NetComm surges on new M2M boom
High Growth Focus
NetComm boom: The Internet of Things has delivered a 600 per cent increase in shareprice
ASX-listed NetComm Wireless has a come a long way since it was founded in Sydney in 1982 to manufacture modems. It is now a technology leader in intelligent communications devices, and is riding a wave of success with the global boom in machine-to-machine (M2M) communications.
NetComm is on a roll. Revenues in the 2014-15 financial year were $74.3 million, but in the first six months of this year they surged to $46.4 million, up more than 50 per cent on the same period a year ago. It is on track to break $85 million for the current financial year.
The share market is taking notice. After years in the doldrums the share price surged from 50 cents to over $3 in calendar 2015. It has remained remained strong, giving the company a market capitalisation of around $432 million.
The growth in the share price came as the market started noticing NetComm’s expansion into M2M, driven by the Internet of Things (IoT). Telcos worldwide are moving into the provision of M2M services, and NetComm now specialises in the technology.
It has been a long and hard road. David Stewart has been CEO since 1997, when he engineered a takeover of the company by rival Banksia Technologies, which he founded in 1988.
The company’s two major revenue streams now are in the provision of equipment for the NBN Rural Broadband Fixed Wireless contract, under which it is a prime contractor to Ericsson, and in its fast-growing M2M business, much of which comes from outside Australia.
M2M revenues are now two thirds of the business, and growing. “Our strategy now is to leverage our capabilities to deliver bespoke fixed wireless regional broadband and M2M solutions for leading telecommunications carriers, core network providers, system integrators and enterprise customers worldwide,” says Mr Stewart.
“Our communications technologies are engineered to optimise network performance, enable applications and facilitate smart solutions across diverse vertical industry sectors globally.”
NetComm now has 150 staff, and is aiming for 200 by the end of the year. “Our growth means we are now one of Australia’s largest electronics engineering hirers. Well over half of our staff are engineers and we are continuing to grow our R&D resources.
Mr Stewart says the high growth rate is a challenge, particularly when it comes to finding the right people. “We are constantly on the lookout for more talent, and the challenge is to attract and retain the right staff as a range of new opportunities continue to present themselves.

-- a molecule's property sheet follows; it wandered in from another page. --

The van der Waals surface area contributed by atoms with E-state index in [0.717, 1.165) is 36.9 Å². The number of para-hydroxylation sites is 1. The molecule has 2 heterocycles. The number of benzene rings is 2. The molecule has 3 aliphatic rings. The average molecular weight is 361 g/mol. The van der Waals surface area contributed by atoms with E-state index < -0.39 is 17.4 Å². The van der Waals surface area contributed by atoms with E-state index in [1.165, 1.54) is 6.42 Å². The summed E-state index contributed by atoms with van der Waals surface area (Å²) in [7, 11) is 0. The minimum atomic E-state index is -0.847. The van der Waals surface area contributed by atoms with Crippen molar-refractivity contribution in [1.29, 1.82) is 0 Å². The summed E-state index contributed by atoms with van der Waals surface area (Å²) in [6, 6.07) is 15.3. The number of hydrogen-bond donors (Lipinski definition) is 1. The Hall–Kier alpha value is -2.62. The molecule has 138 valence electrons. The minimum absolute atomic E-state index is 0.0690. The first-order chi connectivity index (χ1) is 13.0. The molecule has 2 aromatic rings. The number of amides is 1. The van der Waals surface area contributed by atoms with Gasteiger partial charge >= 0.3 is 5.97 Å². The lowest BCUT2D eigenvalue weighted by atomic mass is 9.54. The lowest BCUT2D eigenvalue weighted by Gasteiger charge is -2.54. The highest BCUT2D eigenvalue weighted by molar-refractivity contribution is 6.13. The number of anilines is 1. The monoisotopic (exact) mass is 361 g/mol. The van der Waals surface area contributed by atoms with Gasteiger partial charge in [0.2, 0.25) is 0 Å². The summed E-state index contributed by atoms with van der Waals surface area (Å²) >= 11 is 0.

“We have proven our ability to manage the high growth of our business, and successfully navigated global expansion challenges in the face of difficult local and international market conditions.
“The quickly evolving nature of our industry could be seen as a challenge, but we see it as an opportunity, because of our ability to innovate and adapt. That’s one of our key strengths, and we intend to maintain our adaptability as the company grows.”
Mt Stewart says NetComm has been doing exactly what successive governments have been urging Australian companies to do.
“We often read about Australia becoming a world leading technology based economy. That’s us – we are technology based, with a global focus.
“Government plays a role, but the real key to success is in the execution of a global growth strategy and a great team of employees, not in government subsidies or incentive programs. The single biggest problem we faced from government policies was the tax treatment of employee share options, so we welcome the recent changes.
“There are also some other policy changes that could also make a difference,” says Mr Stewart. “The Austrade’s Export Market Development Grants (EMDG) scheme for export assistance is a good idea, but eligibility is short lived.
“We are a business that has reinvented itself many times over, and entered a number of new markets over the years. It would be good if these grants were aligned more closely with the changing needs of export businesses."
“I believe that market forces trump government assistance over the long term, but things like instant asset write-offs and the cutting of red tape are a big plus for any business. We have grown by look at the market and at the problems people face, and developing tailored solutions in areas such as energy efficiency, smart ticketing and traffic infrastructure. We saw the potential of M2M early and we made the right call.
“Ditto with getting guaranteed broadband performance to rural and regional areas via fixed wireless. We are fortunate that our NBN fixed wireless broadband deployment has proven to be world leading in terms of technical superiority and affordability, and many countries around the world are now looking to Australia for inspiration.”
What does the future hold? “In the next 12 months we have so many opportunities that the challenge is in deciding which of them to pursue,” says Mr Stewart. “Digital demands are driving global change and old generations of network technology are being turned off, or upgraded, to meet the digital needs of the future.
“Some of the opportunities in M2M and fixed wireless are coming from the sunset of 2G networks, global PSTN network shutdowns and a focus on connecting what is commonly referred to as the last mile worldwide.”